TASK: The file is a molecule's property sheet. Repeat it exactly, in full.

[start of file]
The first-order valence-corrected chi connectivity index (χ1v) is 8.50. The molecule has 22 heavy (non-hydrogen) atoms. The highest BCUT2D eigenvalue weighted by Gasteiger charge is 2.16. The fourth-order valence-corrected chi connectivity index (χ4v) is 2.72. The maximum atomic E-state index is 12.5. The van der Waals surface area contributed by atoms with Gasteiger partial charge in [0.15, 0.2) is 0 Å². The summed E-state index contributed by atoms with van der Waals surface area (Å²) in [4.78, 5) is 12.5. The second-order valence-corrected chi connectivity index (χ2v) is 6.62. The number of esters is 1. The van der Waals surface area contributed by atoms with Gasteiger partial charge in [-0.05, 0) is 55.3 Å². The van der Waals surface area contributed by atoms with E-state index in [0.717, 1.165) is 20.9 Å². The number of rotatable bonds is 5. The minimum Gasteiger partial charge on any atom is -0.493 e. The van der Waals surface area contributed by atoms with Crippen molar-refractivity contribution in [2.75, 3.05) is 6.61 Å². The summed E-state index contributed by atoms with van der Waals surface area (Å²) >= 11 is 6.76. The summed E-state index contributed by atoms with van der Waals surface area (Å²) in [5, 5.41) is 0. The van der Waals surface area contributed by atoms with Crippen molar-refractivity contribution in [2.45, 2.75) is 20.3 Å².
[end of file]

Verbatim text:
The first-order valence-corrected chi connectivity index (χ1v) is 8.50. The molecule has 22 heavy (non-hydrogen) atoms. The highest BCUT2D eigenvalue weighted by Gasteiger charge is 2.16. The fourth-order valence-corrected chi connectivity index (χ4v) is 2.72. The maximum atomic E-state index is 12.5. The van der Waals surface area contributed by atoms with Gasteiger partial charge in [0.15, 0.2) is 0 Å². The summed E-state index contributed by atoms with van der Waals surface area (Å²) in [4.78, 5) is 12.5. The second-order valence-corrected chi connectivity index (χ2v) is 6.62. The number of esters is 1. The van der Waals surface area contributed by atoms with Gasteiger partial charge in [-0.05, 0) is 55.3 Å². The van der Waals surface area contributed by atoms with E-state index in [0.717, 1.165) is 20.9 Å². The number of rotatable bonds is 5. The minimum Gasteiger partial charge on any atom is -0.493 e. The van der Waals surface area contributed by atoms with Crippen molar-refractivity contribution in [2.75, 3.05) is 6.61 Å². The summed E-state index contributed by atoms with van der Waals surface area (Å²) >= 11 is 6.76. The summed E-state index contributed by atoms with van der Waals surface area (Å²) in [5, 5.41) is 0. The van der Waals surface area contributed by atoms with Crippen molar-refractivity contribution in [2.45, 2.75) is 20.3 Å².